And for the good and the bad- who can forget Hansie Cronje....one of ODI's best captains...and Gary Kirsten.....and there are many more so 'lesser lights' that were very good...poor article...

Posted by Harsh on (February 17, 2011, 18:56 GMT)

Let us all hope that history sides with South Africa,historically the best team to have not won the World Cup and the unluckiest.Without doubt they were the best team in 1996 and 1999 and close to the top in 1992 and 2003.At their peak South Africa has been one of the best one day teams dispalying phenomenal consistency with their great batting depth and allrounders.No team has so repeatedly choked under pressure ,but for which they surely would have captured the coveted crown in 1999.They lacked the killer instinct,so needed to win.However this time they seem to be prepared to overcome their past jinx as this team has superior temperament and mental preparedness,if not better quality to the past great sides.It has great batting with 4 batsmen averaging above 50 in the last year,talented allrounders and a quality attack,with Dale Steyn the champion paceman of our era.Above all they have an outstanding leader in Graeme Smith,and arguably the best cricketer of modern times,Jacques Kallis

Posted by Scott on (February 17, 2011, 17:55 GMT)

Very disappointing article: no mention of Klusener? Please ask someone who knows South African cricket to pontificate on the merits and demerits of South Africa's World Cup woes.

Posted by Dummy4 on (February 17, 2011, 14:18 GMT)

Yes the Current Soth African Squad are not as strong as their Prvious side parcticipate innthe World cups,They dont have Big hitters and game changers like Mark Boucher,Lance Klusener,Shaun Pollock in lower down the Order,Dale Styen and Jaque Kaliis are the only one who can be claimed as World classWhile in Previous World cup they had class perforemer lke Allan Donald,Pollock,Ntini,?Rhodes etc.Stilll The current African team will have potential to be knocked out in knock out round again

Posted by diren on (February 17, 2011, 11:35 GMT)

The 1999 WC was the best ever WC because of 1 man... Lance Klusner!!!! He entertained us like never before and never will we see that again from anyone. Pathan, Afridi and Razzaq dont even deserve to be mentioned in the same breath as Klusner! Klusner was way better and captured the publics heart even up to today. Many people from around the world only started watching cricket because of Klusner....i was one of them

Posted by Dummy4 on (February 17, 2011, 10:31 GMT)

S.Afr are definitely goin to choke again...LOL

Posted by saumitra on (February 17, 2011, 9:15 GMT)

@Koushik Podder , BAN is not winning a single match against any test playing side this WC, forget about beating SA, I would be extremely surprised if BAN beats WI

Posted by Dummy4 on (February 17, 2011, 7:37 GMT)

I must agree with Amol_Ins_SA:

Peter Kirsten, Allan Donald, Jacques Kallis, Jonty Rhodes, Shaun Pollock, Mark Boucher, AB de Villiers and Graeme Smith - and a host of only slightly lesser lights???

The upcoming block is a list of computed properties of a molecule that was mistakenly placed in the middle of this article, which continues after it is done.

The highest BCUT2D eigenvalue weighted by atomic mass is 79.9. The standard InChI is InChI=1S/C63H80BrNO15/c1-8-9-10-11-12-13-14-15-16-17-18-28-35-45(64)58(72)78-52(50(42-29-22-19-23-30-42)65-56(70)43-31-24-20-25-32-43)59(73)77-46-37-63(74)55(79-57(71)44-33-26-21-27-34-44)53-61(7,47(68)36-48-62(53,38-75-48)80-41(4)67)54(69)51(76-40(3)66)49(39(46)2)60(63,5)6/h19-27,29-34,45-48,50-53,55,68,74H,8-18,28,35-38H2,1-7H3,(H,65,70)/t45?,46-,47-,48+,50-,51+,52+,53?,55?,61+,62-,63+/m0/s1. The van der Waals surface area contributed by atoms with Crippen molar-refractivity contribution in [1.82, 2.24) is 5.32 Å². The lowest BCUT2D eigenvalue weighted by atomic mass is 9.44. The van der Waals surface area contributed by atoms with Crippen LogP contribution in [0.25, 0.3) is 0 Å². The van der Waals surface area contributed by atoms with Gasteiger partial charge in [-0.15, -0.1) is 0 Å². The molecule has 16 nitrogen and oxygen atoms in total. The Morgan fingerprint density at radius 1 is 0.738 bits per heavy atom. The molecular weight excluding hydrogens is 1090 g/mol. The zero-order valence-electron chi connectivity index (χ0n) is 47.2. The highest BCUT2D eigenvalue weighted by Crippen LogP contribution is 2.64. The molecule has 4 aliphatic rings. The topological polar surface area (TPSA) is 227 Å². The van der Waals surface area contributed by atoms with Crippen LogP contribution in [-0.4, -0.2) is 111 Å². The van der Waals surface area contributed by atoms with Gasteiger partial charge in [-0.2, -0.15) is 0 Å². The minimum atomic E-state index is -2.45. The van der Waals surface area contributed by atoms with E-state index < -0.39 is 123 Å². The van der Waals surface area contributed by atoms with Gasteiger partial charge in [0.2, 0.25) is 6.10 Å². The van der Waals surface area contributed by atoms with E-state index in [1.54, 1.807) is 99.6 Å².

The 1st name I would mention here is Lance Klusener!!

Maybe the reason they did not mention him is because he was in fact the only player of caliber that perform during the WC1999. If we had just 1 player that could stick with him that year the cup was ours.

That left aside, who are our biggest hitters this year? Sure, the team looks good and well balanced, but I miss top all-rounders and big hitters like a Klusener, Albi Morkel or Justin Kemp?

Posted by Dummy4 on (February 17, 2011, 7:09 GMT)

symcox is joking this, (like klempie said) this is the worst SA squad ever to play in the WC. they have 5 batsmen nd 10 tailenders. apart from steyn every1 will flounder. and smith is a way too simple captain who gets clueless when things doesn't go to plan. he doesn't have any alternative plans. and abt tahir he will just b another paul adams in 1996 wc. they can't play in spin tracks.e.g sachin's 200, bangladesh beating them in the slowest pitch in carribean. and they'll lose when every game is close contested i.e india winning by 1 run, abdul razzaq match winning 100. even betting on my country bangladesh is safer as they ll reach QF at their xpense if they can

Posted by Sunil on (February 17, 2011, 7:08 GMT)

Inspite of boasting of a supremely talented side,its unfair to label this the best ever.For some reason the cloak of vulnerability seems to hang on their shoulders.They definitely lack the sublime skills of a Pollock,the quicksilver reflexes of a Rhodes,the bludgeoning ability of a Kluesner,and the great Donald.I think making De Villiers keep wickets will diminish his batting skills.and in a toss up Duminy inconsistent though he may be batting wise could turn out to be cannon fodder for batsmen.All this would mean too much of a load on Kallis,and Amla to deliver consistently.Just hope they have one person in the squad with the qualifications to decipher the Duckworth Lewis method!!!

Email Feedback Print
Telford ViceClose
Telford Vice Telford Vice, crash-boom-out left-hand bat, sort-of legspinner, was never sure whether he was a cricket person. He thought he might be when he sidestepped a broken laptop and an utter dearth of experience to cover South Africa's first Test match in 22 years in Barbados in 1992. When he managed to complete Peter Kirsten's biography as well as retain what he calls his sanity, he pondered the question again. Similarly, when he made it through the 2007 World Cup - all of it, including the warm-up matches - his case for belonging to cricket's family felt stronger. But it was only when the World Twenty20 exploded gloriously into his life in 2007 that he knew he actually wanted to be a cricket person. Sort of ...
News | Features Last 3 days
  • No stories yet
News | Features Last 3 days
  • No stories yet

World Cup Videos